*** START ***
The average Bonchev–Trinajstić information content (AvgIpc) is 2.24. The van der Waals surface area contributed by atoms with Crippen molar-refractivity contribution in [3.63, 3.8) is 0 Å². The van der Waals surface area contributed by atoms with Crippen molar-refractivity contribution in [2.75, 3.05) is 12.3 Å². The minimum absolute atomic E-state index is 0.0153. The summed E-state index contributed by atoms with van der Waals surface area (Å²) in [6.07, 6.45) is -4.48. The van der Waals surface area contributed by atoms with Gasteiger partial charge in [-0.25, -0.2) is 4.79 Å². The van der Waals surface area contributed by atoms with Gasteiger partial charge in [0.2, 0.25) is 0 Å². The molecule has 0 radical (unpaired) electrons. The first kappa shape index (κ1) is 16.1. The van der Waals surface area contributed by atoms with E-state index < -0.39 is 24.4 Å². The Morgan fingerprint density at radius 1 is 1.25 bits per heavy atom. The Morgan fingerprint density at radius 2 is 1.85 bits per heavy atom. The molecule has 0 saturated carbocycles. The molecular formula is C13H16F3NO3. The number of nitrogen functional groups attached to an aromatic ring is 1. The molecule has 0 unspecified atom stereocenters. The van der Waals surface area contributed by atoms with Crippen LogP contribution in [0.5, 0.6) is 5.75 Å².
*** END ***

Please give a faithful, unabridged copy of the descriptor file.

The average Bonchev–Trinajstić information content (AvgIpc) is 2.24. The van der Waals surface area contributed by atoms with Crippen molar-refractivity contribution in [3.63, 3.8) is 0 Å². The van der Waals surface area contributed by atoms with Crippen molar-refractivity contribution in [2.75, 3.05) is 12.3 Å². The minimum absolute atomic E-state index is 0.0153. The summed E-state index contributed by atoms with van der Waals surface area (Å²) in [6.07, 6.45) is -4.48. The van der Waals surface area contributed by atoms with Gasteiger partial charge in [-0.25, -0.2) is 4.79 Å². The van der Waals surface area contributed by atoms with Gasteiger partial charge in [0.2, 0.25) is 0 Å². The molecule has 0 radical (unpaired) electrons. The first kappa shape index (κ1) is 16.1. The van der Waals surface area contributed by atoms with E-state index < -0.39 is 24.4 Å². The Morgan fingerprint density at radius 1 is 1.25 bits per heavy atom. The Morgan fingerprint density at radius 2 is 1.85 bits per heavy atom. The molecule has 0 saturated carbocycles. The molecular formula is C13H16F3NO3. The number of nitrogen functional groups attached to an aromatic ring is 1. The molecule has 0 unspecified atom stereocenters. The van der Waals surface area contributed by atoms with Crippen LogP contribution in [0.5, 0.6) is 5.75 Å².